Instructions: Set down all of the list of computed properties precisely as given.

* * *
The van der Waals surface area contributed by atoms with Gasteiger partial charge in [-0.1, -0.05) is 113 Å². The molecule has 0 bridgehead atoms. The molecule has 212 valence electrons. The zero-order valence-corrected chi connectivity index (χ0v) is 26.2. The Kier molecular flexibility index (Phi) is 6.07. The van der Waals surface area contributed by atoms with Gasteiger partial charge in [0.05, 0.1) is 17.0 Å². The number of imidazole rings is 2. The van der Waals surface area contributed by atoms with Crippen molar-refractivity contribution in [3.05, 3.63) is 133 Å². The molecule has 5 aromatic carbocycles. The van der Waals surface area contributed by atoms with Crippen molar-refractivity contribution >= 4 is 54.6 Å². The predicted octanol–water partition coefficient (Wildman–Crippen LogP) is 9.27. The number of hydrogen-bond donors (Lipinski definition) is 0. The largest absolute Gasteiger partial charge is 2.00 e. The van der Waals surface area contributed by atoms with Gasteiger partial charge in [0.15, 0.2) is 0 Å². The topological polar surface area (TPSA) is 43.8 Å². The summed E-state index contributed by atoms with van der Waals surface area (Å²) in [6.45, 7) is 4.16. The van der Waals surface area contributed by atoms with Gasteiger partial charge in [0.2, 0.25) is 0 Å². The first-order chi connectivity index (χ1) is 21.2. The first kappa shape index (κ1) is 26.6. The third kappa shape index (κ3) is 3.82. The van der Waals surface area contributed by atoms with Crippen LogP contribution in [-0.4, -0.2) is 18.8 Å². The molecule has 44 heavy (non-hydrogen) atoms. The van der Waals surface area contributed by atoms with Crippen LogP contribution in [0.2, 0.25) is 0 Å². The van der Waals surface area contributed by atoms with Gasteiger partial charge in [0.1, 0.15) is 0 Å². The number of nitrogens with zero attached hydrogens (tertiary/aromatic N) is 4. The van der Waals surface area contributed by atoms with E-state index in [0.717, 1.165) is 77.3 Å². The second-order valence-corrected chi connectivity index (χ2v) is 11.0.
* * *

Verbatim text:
The van der Waals surface area contributed by atoms with Gasteiger partial charge in [-0.1, -0.05) is 113 Å². The molecule has 0 bridgehead atoms. The molecule has 212 valence electrons. The zero-order valence-corrected chi connectivity index (χ0v) is 26.2. The Kier molecular flexibility index (Phi) is 6.07. The van der Waals surface area contributed by atoms with Gasteiger partial charge in [0.05, 0.1) is 17.0 Å². The number of imidazole rings is 2. The van der Waals surface area contributed by atoms with Crippen molar-refractivity contribution in [3.05, 3.63) is 133 Å². The molecule has 5 aromatic carbocycles. The van der Waals surface area contributed by atoms with Crippen molar-refractivity contribution >= 4 is 54.6 Å². The predicted octanol–water partition coefficient (Wildman–Crippen LogP) is 9.27. The number of hydrogen-bond donors (Lipinski definition) is 0. The largest absolute Gasteiger partial charge is 2.00 e. The van der Waals surface area contributed by atoms with Gasteiger partial charge in [0.15, 0.2) is 0 Å². The topological polar surface area (TPSA) is 43.8 Å². The summed E-state index contributed by atoms with van der Waals surface area (Å²) in [6.45, 7) is 4.16. The van der Waals surface area contributed by atoms with Gasteiger partial charge in [0.2, 0.25) is 0 Å². The first-order chi connectivity index (χ1) is 21.2. The first kappa shape index (κ1) is 26.6. The third kappa shape index (κ3) is 3.82. The van der Waals surface area contributed by atoms with Crippen LogP contribution in [-0.4, -0.2) is 18.8 Å². The molecule has 44 heavy (non-hydrogen) atoms. The van der Waals surface area contributed by atoms with Crippen LogP contribution in [0.2, 0.25) is 0 Å². The van der Waals surface area contributed by atoms with Gasteiger partial charge in [0.1, 0.15) is 0 Å². The number of nitrogens with zero attached hydrogens (tertiary/aromatic N) is 4. The van der Waals surface area contributed by atoms with E-state index in [0.717, 1.165) is 77.3 Å². The second-order valence-corrected chi connectivity index (χ2v) is 11.0.